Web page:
"For countries attempting to address these twin imbalances within a currency union, there is a ‘Catch 22’ situation: competitiveness can only be regained via real exchange rate adjustment (i.e., by running lower inflation than the Euro-zone average). However, in order to boost public sector finances, economies need stronger nominal GDP growth and, thus, relatively low inflation (or deflation) has the effect of exacerbating the public-sector deficit problem. In other words, it is difficult to address one imbalance without exacerbating the other, and vice versa".If we simply take this years outlook as an example. Italy, as we have seen, is unlikely to achieve more than 1% real GDP growth (and this a year of strong global expansion), but the country might just get nominal GDP growth of 4%, since inflation is currently running near to 3%. At the same time Germany may have GDP growth nearer 4%, and inflation around 1% lower than Italy. These kind of inflation differentials just don't make sense, when you consider that it is Germany that is booming, and Italy that is near to falling back into recession. Such differences are symptoms of deep economic rigidities in Italy. So what if Italy were to have 1% inflation, and 3% real GDP growth? Well, just how plausible is this? Germany, as we have seen, has only been able to get 1.3% annual growth in productivity over the last decade, and it is hard to see Italy doing better, no matter how deep the structural reforms introduced. Indeed, Italy's long term trend growth has been slipping steadily over the last half century, at the rate of about 1% a decade, according to the Italian economist Francesco Daveri:
"Italy’s per-capita GDP growth was 5.4% in the 1950s, 5.1% in the 1960s, 3.1% in the 1970s, 2.2% in the 1980s and 1.4% in the 1990s. A rough-and-ready extrapolation of this decade-long continued slowdown would lead to expect no more than 0.5% in the 2000s."Since he wrote this in 2006, and growth over the decade was something like an average of 0.6% I would say that his expectation wasn't a bad guess. What puzzles me at all the people who now "guess" that Italy will be able to put in enough a much higher growth rate over the next decade. All Together Now: "I Believe In Structural Reforms" The IMF are expecting real growth of about 1.3% between 2012 and 2015, and the EU forecasts are not substantially different. As average growth rates this seem very optimistic to me, especially given the recent performance. All efforts seem to be directed towards impelling structural reforms, and this in itself is worrying, since what we seem to have is something more akin to blind faith than to sound empirical economic analysis. The most recent IMF Article IV Report concludes that: “only a bold and comprehensive structural reform program will unleash Italy’s growth potential”. But what is the likelihood of such a bold and comprehensive programme being introduced, and anyway, how much do we really know about Italy's real growth potential at this late day in its demographic history? While echoing the "structural reforms" mantra, the OECD is rather more cautious:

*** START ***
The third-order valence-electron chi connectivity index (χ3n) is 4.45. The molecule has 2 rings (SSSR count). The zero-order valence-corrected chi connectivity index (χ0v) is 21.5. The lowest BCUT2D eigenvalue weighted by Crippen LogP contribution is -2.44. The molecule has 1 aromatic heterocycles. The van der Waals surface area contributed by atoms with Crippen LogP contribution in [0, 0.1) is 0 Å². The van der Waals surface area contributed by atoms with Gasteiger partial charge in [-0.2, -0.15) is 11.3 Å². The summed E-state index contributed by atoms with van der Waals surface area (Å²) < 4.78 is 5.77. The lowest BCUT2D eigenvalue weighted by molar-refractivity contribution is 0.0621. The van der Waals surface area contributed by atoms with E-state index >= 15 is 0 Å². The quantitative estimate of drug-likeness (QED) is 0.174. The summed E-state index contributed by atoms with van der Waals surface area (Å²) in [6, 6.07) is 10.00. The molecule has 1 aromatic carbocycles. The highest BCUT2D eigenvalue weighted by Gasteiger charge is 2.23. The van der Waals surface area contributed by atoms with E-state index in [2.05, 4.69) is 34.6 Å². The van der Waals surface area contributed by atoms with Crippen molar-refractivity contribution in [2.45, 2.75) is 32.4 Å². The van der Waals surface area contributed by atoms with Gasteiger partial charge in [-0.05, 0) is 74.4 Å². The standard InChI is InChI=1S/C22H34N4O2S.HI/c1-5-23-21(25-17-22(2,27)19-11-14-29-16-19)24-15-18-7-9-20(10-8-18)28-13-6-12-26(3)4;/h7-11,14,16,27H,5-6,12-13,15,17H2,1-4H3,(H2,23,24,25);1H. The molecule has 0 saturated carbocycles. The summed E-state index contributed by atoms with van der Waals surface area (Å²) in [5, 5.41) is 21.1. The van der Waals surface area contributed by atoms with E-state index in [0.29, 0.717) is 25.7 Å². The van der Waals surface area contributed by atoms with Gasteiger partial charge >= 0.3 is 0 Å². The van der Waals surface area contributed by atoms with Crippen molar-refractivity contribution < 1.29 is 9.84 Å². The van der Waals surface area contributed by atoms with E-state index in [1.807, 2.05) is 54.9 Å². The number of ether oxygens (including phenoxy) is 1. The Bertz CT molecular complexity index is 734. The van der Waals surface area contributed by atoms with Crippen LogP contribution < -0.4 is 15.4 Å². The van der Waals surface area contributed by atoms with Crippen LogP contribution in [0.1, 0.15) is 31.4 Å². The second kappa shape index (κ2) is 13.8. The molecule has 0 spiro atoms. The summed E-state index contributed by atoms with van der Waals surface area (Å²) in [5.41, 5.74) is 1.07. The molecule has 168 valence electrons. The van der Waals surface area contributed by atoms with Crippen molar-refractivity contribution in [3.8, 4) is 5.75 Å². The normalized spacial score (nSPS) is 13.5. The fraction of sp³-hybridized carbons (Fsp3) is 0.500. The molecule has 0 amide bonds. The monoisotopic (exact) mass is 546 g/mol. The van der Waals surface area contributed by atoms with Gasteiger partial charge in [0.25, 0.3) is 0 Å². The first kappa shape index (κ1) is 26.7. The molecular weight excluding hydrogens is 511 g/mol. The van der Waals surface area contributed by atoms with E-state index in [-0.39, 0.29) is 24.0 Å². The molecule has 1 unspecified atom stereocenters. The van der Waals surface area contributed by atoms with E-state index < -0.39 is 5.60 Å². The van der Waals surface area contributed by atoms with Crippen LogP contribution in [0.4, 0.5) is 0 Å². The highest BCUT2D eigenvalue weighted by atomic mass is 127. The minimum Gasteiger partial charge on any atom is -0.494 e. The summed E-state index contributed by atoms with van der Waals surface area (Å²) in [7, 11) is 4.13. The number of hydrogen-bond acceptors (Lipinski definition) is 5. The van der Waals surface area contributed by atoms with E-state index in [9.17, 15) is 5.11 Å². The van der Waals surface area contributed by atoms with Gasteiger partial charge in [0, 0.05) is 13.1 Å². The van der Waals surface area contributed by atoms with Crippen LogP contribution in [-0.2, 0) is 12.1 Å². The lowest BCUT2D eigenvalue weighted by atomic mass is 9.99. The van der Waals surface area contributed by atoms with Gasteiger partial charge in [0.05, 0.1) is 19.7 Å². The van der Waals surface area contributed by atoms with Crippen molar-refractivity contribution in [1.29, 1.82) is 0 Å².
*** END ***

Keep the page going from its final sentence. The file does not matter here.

Italy’s economy has passed the deep recession triggered by the global crisis and seems set for a gradual recovery. The strength of this recovery is uncertain: it would be wise to plan for no more than the rather sluggish growth seen in the decade prior to the crisis.The problem is, like many on Europe's periphery, after a decade of Euro membership the Italian economy is seriously distorted, and badly in need of devaluation, but of course, as elsewhere there is no currency left to devalue, hence some sort of debt restructuring to reduce the burden of interest payments may be the only alternative while we await the jury's verdict as to whether all these structural reforms work or not. Many, of course, will say that Italy is a lot richer than it seems, since so much economic activity takes places in the informal sector. But this is entirely beside the point, since the informal sector by definition does not pay taxes, and I will believe a promise to reduce the importance of the informal sector when I see the results. In the meantime Italy is, at best, a country which is much richer than it seems where government finances are in danger of spinning off into an unsustainable debt spiral. As Standard & Poor's put it in the statement accompanying their decision last week to put Italian Sovereign Debt on rating watch negative: "In our view Italy's current growth prospects are weak, and the political commitment for productivity-enhancing reforms appears to be faltering. Potential political gridlock could contribute to fiscal slippage. As a result, we believe Italy's prospects for reducing its general government debt have diminished."